Traditions, on the other hand, are the rules we can bend and break. I’m not saying that I don’t honor the beauty of tradition – I do. I was taught to knit by my grandmother, and she was taught to knit by her aunt, and of course we value the traditions that were passed down to us. But just because we are taught one way to do something, doesn’t mean it’s a rule. If it doesn’t hold the whole thing up, then maybe it’s subject to change.

But what happens is that we so often pass down traditions to those around us but we call them rules. This is how you HAVE to do it. And if you don’t do it that way, it’s wrong.

And that’s a very long way to come around to the topic of breaking rules – or rather, traditions – when we are inspired to do so.

When you know the basics, and you start to see the difference between the rules that hold up the structure of the art vs. the traditions that people widely hold, you can start to see where there’s room for creativity.

If you’re feeling stifled in your creative practice, ask yourself, what’s holding me back? Am I living by a set of rules that someone else gave to me? And are they really rules, or are they traditions?

Do you have to go to art school to be an artist? No. That’s not a rule.  

Do you have to hold your knitting needles one specific way in order to be a proper knitter? No. That’s not a rule. There are countless different ways to hold your needles and yarn.

I have two friends – Jenn and Megan – who are potters. Megan used to be a cake decorator, and when she and Jenn started their pottery business, Megan began piping decorative elements onto the pottery using the same kind of techniques that she used in cake decorating. At the time, that’s not how traditional pottery was being done. But that’s a perfect example of breaking with tradition and coming up with something brilliant. She started doing this years ago – and now it’s not that unheard of. She broke with tradition and created a new one.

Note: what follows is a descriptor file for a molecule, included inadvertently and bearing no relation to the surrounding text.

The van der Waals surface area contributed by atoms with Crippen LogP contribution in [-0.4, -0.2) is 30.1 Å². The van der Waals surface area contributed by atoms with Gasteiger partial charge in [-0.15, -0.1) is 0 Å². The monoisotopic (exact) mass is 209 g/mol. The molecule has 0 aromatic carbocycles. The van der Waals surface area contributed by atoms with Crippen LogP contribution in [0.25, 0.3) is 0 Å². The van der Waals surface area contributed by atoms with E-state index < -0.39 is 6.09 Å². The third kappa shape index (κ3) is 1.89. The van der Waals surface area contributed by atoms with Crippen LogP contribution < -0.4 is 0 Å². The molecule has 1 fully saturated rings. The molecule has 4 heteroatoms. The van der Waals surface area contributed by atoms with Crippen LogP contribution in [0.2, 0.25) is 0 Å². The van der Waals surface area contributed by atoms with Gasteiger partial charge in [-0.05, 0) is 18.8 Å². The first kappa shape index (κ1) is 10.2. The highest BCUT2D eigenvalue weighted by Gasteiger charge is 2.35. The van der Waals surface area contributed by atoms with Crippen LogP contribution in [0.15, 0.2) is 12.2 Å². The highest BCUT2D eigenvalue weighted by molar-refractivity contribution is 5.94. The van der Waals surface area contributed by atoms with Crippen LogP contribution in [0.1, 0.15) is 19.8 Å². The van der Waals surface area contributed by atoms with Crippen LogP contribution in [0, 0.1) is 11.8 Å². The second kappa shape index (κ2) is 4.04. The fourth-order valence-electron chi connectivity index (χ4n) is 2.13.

That’s the kind of rule breaking that any of us can do as creative people. Well, not anyone – I’m not a great potter, and I have zero cake decorating skills, but you know what I mean. You can challenge the traditions and make your own. Just because it’s always been done this way doesn’t mean there’s not room for something new.

So when the art police or knitting police or some other rule-enforcer tells you that you’re doing it wrong, ask yourself – is this really a rule, or is this a tradition? I don’t recommend starting a brand new hobby that you know very little about and deciding that you’re going to throw all the rules and traditions out the window and invent your own process – that might work for someone, but what works best for most is to take the time to get to know the art form. Learn the rules and the traditions so that you understand what they do and why they exist, and then – experiment. Color outside the lines. Test the traditions. Inch closer to the boundaries to see what happens. And if you want to break one of the core rules, break it – learn from it, and then you’ll know more for next time. If you break an important rule and the worst happens, then you’ll just know not to break that one in the future. As long as no one gets hurt, then consider it a lesson and keep going.

Creativity practically begs us to be rebellious. But it can be scary to go into the unknown, especially when you don’t want to fail. But creativity is all just one big experiment, and failure is just an opportunity to learn how things work. I’ve had a hundred and one failures over the years, but I learned a lot along the way. And you will, too.

When you lead with curiosity, anything can happen.

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Until next time, my friend – you’ve got this.